Florence speech ‘upbeat’ but Brexit implementation period ‘controversial’ – IDS
His comments came as Theresa May laid out more details of Britain’s withdrawal plans
Former Conservative leader Iain Duncan Smith has hailed Theresa May for her “upbeat” Brexit speech in Florence, saying the Prime Minister confirmed that Britain’s era in the European Union “will soon be over for good”.
His comments came as Mrs May laid out more details of Britain’s withdrawal plans in an address to EU nations, including a two-year transition period after the UK exits in 2019.
Writing in the Daily Telegraph, Mr Duncan Smith said: “She confirmed that we will indeed leave the single market, escape the jurisdiction of the European Court of Justice (ECJ), and have control again of our own laws and regulations.
“She confirmed, too, that freedom of movement would end.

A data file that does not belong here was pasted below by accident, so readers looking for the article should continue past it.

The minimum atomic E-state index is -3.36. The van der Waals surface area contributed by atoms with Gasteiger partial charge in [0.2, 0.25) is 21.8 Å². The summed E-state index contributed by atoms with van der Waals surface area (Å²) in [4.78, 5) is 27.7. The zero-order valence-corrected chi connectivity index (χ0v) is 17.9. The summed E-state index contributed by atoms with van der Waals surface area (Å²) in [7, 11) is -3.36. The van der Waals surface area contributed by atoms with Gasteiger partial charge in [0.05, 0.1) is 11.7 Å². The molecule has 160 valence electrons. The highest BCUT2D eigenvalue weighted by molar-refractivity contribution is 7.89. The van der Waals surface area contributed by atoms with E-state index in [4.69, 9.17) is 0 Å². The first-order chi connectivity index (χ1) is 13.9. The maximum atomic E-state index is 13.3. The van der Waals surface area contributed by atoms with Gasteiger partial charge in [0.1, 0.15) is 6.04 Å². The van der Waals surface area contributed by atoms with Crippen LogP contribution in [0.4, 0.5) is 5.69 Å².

“The most powerful part was her upbeat statement that leaving the EU will be good for us – a stark contrast to the rampant negativity of those who spend their whole time wishing we weren’t leaving.”
In the keynote speech in Italy, Mrs May proposed the UK could pay around £18 billion into the EU budget during an “implementation period” lasting until 2021, during which “the existing structure of EU rules and regulations” would continue – and people from the EU would be able to move to the UK under a registration scheme.
A leading advocate of Brexit, Mr Duncan Smith admitted the “implementation period” would be controversial, but said: “I took from her words that this will not entail staying in the single market, nor staying under the jurisdiction of the ECJ” – policies he said he had “fought tooth and nail against” for years.
“It must reserve us the right to negotiate with other countries, to adjust our laws as we see necessary, and set such limits on freedom of movement as we see fit,” he said.
The Tory MP added he believed the overall message from the Prime Minister was that in two years’ time, “Britain will once again be a sovereign state”.